Many people know firsthand how hard it is to overcome bad habits like cigarette smoking or overeating.  Stress usually intensifies cravings for another cigarette or chocolate bar.  Likewise, people with drug addictions and/or mental health challenges are not improved by criminalizing their conditions and banishing them to prison cells.  Instead, they have a high recidivism rate and usually revolve in and out of “correctional” facilities because treatment is not prioritized.  Instead, addicts and mentally ill people are seemingly preserved untreated to become future prisoners of America.  This was demonstrated recently when inpatient treatment in mental hospitals and drug treatment centers was omitted from H.R.3200, the national health care reform bill that Congress passed. 

Middle-class and indigent families lack the finances to pay for treatment in private facilities, but public facilities continue to close across the country.  The hospital closures that began in the 1970’s when Medicaid was withdrawn for inpatient treatment continue to occur although treatment is more effective and financially prudent than imprisonment for addressing drug addiction and mental illness.  The nation’s best hope for remedy is to pass H.R.619, a congressional bill that was introduced in January 2009 by Rep. Eddie Johnson (D-TX) to amend Title XIX of the Social Security Act and resume Medicaid for mental hospital patients who qualify for assistance. 

Unfortunately, H.R. 619 has powerful opposition precisely because passing the bill would create treatment options that would negatively impact prison profits.  Police would have mental health facilities to deliver individuals to when they have a crisis rather than to jail, and many of them would actually get better, avoid crime, and never go or return to prison.  Whereas passing H.R.619 would benefit We the People, it would be devastating for prison profiteers.  Some municipalities have agreements with private prison companies that guarantee them a certain number of inmates.  Officials have quotas to fill and do not plan to be impeded by treating mentally ill people and drug users who are intended to populate the prisons.

This writer has much interference using online services to notify the public about H.R.619, the bill that would help decriminalize mental illness.  See more information about the secret congressional bill at this link at, where supporters can VOTE for the bill: - No reports about H.R.619 have been published by mainstream media, according to  That omission is very suspect since one in five Americans is estimated to have mental illness, and 1.25 million mentally ill people are already imprisoned.  That number is augmented by hundreds of thousands of other inmates who are not diagnosed with mental illness but are incarcerated like Cameron Douglas for crimes related to drug addiction.  Many such persons also have an underlying emotional problem that led them to drugs, just as Michael Douglas said his son has.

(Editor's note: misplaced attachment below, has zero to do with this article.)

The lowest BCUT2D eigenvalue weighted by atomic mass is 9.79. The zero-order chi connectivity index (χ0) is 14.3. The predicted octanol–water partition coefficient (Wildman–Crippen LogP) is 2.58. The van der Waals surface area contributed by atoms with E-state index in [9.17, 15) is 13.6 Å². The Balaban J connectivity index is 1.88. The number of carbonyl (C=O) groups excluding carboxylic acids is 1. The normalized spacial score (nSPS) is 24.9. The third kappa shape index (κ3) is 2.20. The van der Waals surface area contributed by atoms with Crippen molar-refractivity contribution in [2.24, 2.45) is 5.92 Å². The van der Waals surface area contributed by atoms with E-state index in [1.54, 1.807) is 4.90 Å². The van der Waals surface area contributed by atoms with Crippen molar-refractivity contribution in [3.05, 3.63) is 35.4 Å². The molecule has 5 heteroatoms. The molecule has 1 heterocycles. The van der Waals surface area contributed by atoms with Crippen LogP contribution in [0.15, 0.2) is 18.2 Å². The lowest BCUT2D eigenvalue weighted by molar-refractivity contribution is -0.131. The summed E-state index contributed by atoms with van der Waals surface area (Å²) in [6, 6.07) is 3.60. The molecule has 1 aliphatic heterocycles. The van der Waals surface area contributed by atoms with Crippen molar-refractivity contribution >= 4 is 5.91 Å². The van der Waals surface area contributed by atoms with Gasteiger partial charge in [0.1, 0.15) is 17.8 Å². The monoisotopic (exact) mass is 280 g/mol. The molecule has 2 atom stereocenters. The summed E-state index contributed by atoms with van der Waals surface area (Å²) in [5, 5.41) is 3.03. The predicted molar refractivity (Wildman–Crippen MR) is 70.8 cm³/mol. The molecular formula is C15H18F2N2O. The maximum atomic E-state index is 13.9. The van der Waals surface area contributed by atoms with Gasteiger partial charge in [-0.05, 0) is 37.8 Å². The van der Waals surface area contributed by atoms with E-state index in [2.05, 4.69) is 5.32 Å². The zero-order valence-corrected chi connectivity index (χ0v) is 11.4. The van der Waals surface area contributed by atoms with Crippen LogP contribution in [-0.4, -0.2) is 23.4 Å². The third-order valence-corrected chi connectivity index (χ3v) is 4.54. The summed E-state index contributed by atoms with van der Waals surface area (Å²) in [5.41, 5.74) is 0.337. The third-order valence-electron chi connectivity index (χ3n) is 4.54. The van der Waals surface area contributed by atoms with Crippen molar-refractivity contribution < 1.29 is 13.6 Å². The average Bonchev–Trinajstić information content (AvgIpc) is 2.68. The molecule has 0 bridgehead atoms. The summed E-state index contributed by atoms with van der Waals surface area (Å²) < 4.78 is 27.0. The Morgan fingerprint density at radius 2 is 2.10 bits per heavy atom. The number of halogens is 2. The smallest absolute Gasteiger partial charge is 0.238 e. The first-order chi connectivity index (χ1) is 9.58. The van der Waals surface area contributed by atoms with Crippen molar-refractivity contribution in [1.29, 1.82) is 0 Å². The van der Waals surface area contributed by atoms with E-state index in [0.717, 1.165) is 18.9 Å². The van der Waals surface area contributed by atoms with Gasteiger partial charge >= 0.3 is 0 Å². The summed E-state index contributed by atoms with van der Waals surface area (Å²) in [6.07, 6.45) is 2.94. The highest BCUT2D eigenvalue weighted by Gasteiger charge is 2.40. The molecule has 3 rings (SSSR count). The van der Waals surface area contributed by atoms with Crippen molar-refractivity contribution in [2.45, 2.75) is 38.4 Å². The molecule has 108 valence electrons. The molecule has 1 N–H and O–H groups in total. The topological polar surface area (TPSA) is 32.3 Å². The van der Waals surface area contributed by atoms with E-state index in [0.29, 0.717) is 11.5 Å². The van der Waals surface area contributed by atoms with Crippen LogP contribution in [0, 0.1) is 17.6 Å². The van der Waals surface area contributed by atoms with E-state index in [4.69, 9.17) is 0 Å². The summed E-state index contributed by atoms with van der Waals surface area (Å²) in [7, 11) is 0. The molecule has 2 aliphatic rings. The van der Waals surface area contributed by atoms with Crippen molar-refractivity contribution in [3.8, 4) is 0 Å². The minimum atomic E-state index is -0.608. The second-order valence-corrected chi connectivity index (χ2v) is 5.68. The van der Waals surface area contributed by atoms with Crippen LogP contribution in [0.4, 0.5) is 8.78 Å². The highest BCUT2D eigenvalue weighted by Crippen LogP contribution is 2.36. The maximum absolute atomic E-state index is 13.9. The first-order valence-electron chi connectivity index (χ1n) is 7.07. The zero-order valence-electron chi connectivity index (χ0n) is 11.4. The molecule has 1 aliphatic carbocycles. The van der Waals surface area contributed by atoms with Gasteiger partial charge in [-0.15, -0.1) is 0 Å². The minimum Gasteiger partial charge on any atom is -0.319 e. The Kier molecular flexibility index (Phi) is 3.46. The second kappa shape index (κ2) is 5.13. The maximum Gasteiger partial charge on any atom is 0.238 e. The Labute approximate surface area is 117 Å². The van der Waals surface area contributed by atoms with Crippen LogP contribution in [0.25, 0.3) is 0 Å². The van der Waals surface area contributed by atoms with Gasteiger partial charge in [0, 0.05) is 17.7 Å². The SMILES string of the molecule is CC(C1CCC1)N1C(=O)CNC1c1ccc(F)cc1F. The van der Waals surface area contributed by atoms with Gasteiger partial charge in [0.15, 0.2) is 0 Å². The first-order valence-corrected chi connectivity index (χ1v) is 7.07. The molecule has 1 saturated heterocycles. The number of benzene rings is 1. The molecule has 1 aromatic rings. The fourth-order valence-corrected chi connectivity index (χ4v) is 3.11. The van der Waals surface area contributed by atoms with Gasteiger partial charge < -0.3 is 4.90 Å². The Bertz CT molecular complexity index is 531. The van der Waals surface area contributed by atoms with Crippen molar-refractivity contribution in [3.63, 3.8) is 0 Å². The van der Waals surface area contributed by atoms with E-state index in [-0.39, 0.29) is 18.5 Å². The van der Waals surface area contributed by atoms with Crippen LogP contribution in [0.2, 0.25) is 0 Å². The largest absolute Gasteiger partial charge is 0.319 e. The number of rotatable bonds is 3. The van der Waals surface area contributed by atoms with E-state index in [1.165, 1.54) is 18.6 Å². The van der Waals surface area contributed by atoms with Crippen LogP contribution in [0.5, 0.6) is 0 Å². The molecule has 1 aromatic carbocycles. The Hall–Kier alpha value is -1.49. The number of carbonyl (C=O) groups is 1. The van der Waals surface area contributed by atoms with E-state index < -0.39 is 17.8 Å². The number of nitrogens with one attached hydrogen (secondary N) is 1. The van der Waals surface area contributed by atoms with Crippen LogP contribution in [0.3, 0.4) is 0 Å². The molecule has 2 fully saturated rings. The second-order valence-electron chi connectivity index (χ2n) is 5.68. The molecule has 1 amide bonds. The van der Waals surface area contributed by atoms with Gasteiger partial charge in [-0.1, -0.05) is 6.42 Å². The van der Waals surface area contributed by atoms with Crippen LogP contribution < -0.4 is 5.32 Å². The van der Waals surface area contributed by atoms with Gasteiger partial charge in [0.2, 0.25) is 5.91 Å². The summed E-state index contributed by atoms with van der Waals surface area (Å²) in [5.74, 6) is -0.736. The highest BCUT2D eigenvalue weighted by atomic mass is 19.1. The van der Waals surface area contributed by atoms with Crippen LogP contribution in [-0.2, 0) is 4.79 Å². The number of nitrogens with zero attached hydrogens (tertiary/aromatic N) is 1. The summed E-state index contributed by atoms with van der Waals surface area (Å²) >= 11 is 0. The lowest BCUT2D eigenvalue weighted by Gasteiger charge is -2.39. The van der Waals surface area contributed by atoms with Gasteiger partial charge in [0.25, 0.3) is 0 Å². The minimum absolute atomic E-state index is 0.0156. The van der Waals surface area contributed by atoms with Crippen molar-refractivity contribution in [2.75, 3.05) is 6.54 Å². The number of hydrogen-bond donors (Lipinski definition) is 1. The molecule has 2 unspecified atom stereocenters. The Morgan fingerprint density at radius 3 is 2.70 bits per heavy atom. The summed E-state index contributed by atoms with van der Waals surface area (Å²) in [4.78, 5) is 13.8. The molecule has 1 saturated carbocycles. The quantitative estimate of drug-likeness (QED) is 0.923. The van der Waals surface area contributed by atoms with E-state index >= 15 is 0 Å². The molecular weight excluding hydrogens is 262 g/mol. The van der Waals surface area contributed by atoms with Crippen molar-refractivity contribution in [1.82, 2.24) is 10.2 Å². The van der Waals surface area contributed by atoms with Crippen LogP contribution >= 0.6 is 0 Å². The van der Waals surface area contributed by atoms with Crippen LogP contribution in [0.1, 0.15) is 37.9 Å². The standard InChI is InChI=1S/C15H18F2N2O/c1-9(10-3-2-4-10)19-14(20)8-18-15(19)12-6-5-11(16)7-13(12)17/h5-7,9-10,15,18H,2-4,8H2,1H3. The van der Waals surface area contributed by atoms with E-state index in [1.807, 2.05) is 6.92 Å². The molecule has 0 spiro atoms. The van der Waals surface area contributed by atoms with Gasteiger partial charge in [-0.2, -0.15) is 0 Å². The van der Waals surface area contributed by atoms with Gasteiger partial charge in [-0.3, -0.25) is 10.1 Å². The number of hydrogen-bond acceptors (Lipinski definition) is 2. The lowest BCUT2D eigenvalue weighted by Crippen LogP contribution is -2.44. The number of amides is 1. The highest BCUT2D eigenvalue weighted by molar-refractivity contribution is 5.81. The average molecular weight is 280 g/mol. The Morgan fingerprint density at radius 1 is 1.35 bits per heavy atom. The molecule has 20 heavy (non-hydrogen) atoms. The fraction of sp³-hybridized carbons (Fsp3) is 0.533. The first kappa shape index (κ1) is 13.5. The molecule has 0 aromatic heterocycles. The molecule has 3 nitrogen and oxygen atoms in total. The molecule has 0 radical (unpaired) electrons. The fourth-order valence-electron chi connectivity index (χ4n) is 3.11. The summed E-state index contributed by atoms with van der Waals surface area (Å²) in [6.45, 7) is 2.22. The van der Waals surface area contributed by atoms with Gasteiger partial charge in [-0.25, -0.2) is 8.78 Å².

Considering who Cameron Douglas is, financial considerations likely did not prevent the young man from participating in a drug treatment program.  However, people with drug and alcohol dependencies and psychological problems frequently reject treatment, and it leads to their incarceration.  That is why drug courts and mental health courts are important.  The choice of whether to accept treatment is removed from defendants facing imprisonment, and judges can order them into treatment instead of prison if their criminal charges and backgrounds meet certain criteria.  Support for jail diversion programs is growing.  In fact, the Department of Justice recently invested significant sums in jail diversion programs and the Second Chance Act to monitor and treat people who wrestle with mental illness and/or drug addictions.  Some states, however, do not allow judges any discretion to use jail diversion programs rather than prison.  Instead, mandatory sentencing laws enacted by elected officials (who may be prison profiteers) preclude the judges’ ability to make allowances for extenuating circumstances like the emotional problems Michael Douglas described regarding his son, Cameron.